Friday, June 11, 2010

The Sustainable Bookshelf: Putting Food By

I spend  lot of time on this blog talking about things you can make yourself to save money and live a healthier life, but part of sustainability is being able to do the things you want and need, in an emergency or for enjoyment.

To that end, I will occasionally be suggesting books that I have on my "sustainable bookshelf."  These are titles that I turn to time and again to give me instructions and input on how to do things "Fast, Cheap, and Good."  Today's selection is the Bible of home food preservation:  Putting Food By.  You can see my stained copy above.

If you have ever wanted to preserve food in any way, this is the book you need to talk you through the steps of doing it safely and emerging with a yummy product.  It is broken down by preservation method - canning, freezing, drying, and even salting and cellaring -- and then by fruit, vegetable, meat, or other product that you might want to preserve.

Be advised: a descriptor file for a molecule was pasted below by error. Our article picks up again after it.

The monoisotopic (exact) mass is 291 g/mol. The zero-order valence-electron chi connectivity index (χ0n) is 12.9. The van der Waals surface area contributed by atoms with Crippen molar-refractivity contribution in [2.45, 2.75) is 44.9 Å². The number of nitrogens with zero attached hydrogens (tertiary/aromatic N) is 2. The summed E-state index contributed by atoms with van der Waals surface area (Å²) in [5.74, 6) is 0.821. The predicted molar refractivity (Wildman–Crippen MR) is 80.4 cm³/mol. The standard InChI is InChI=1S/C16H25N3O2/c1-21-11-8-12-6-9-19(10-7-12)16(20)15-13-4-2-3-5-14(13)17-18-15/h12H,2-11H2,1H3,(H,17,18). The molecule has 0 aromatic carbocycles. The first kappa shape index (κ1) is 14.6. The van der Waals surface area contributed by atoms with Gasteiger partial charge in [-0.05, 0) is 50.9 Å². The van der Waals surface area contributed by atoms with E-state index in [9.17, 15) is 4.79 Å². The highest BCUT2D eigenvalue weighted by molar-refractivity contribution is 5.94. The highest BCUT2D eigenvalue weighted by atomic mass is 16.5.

I turn to this book every time I want to know how many minutes to process tomato sauce in quart jars in a water bath canner, how many minutes to blanch green beans for freezing, or whether it would be best to can, freeze, or dry any number of products from garden and farm market -- and how to know when they are safely preserved with the best flavor.  I have never tried the instructions for preserving meat, but I'm sure they are as helpful as those for fruit, veggies, and even gift products like wine jam.

My husband often jokes that if The End comes, one should watch for the people who are looting the hardware stores for tools and supplies and invite them to the hypothetical safe house; forget about those who are looting the big box electronics store for plasma TVs.   I will be watching out for those raiding the stores for canning lids and jars -- I'll bring my copy of Putting Food By, and I think we'll all be fine.

The Analysis

Fast:  It is a cliche, but this is truly the only food preservation guide you really need.  This is the one I recommend to beginners and experts alike. 

Cheap:  Just shy of $12 on, a new copy will pay for itself in your first season of preserving.  As a frugalista, I should tell you to check it out of the library, but the librarians will not appreciate getting it back covered in tomato sauce. 

Good:  In our house, this is called "The CYA Canning Manual" -- if you follow the authors' instructions, you are covered. 

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1 comment :

  1. What a great idea. Sustainability is only good or doable if you know how.